I have been a frequent visitor to this part of southern India in the last few years. Yet I was lazy enough to explore the historic side of the city. Warangal (previously known as ‘Orugallu’), situated around 140 km from the state capital of Hyderabad was once the capital of the renowned Kakatiya dynasty. Warangal along with Hanamkonda and Kazipet is usually known as the “tricity”. Rulers of Kakatiya dynasty ruled the city during the 11th to the 13th century and were later overthrown by the Delhi sultanate. The classical structure was the arch gate in typical Kakatiya style ( known as Kakatiya Kala Thoranam locally) which are spread out all over the city.
In my previous visit I was fortunate enough to see the Kakatiya festival in the Thousand Pillars temple, one of the pioneer structures of the dynasty. In the temple premises the locals had performed traditional dances and plays depicting the Hindu mythology. I was probably the only outsider that day and had a fun time with the locals. The 1000 pillars temple aka Rudreswara temple was built in the 11th century is one of the most frequently visited sites in the area. It is situated in Hanamkonda, an adjacent town.
This time around I headed out to explore the Warangal fort. Though locals were skeptical about the current condition of the fort premises, I headed on to have a look myself. It took 30 minutes to reach the fort through the noisy traffic of the city. As I crossed the ruined fortified area I knew we had reached. We entered the premises after getting the tickets. The fort was maintained by Archaeological Survey of India. The main lawn had remains of what was once a flourishing empire of southern part of India. What now remained were ruins. There was a giant pillared structure at the center. Stone structures have some intricate carvings on them. Walking along the lawn we reached a temple where incense and flowers were spread on a platform. The giant gates were situated on the corners of the lawn. I found two dogs lying on another platform and enjoying the monsoon drizzle late in the afternoon.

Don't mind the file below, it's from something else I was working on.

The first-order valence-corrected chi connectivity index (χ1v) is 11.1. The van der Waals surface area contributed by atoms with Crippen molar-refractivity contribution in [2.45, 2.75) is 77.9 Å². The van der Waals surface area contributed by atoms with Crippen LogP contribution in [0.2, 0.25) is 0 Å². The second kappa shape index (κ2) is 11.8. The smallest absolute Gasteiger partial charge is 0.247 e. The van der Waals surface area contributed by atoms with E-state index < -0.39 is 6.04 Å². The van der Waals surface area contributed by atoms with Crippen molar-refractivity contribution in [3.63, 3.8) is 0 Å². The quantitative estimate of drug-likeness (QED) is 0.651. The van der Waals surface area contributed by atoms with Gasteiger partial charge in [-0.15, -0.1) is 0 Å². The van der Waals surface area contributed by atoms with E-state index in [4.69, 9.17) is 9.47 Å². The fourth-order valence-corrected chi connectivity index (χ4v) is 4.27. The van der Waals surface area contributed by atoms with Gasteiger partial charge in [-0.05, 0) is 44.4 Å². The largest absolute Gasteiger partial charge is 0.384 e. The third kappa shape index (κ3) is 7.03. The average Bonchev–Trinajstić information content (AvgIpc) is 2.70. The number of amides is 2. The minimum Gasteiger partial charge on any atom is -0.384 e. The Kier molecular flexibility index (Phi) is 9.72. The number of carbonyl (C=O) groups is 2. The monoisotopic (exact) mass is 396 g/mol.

After clicking few photographs, we headed out towards the Kush Mahal (aka Shitab Khan Palace) next to the fort premises. Unfortunately it was closed for renovation. We headed to the Thousand Pillars temple but it was already evening. So my aim of clicking the spectacular architecture in daylight was on hold for future.
I had visited Ramappa temple during my previous visit for which I will make a separate blog.
Warangal Sightseeing :
- Warangal Fort
- Kush Mahal
- Thousand Pillars Temple
- Warangal Lake with musical fountain
- Ramappa Temple (day trip from Warangal)
- Laknavaram Lake (day trip from Warangal along with Ramappa temple)
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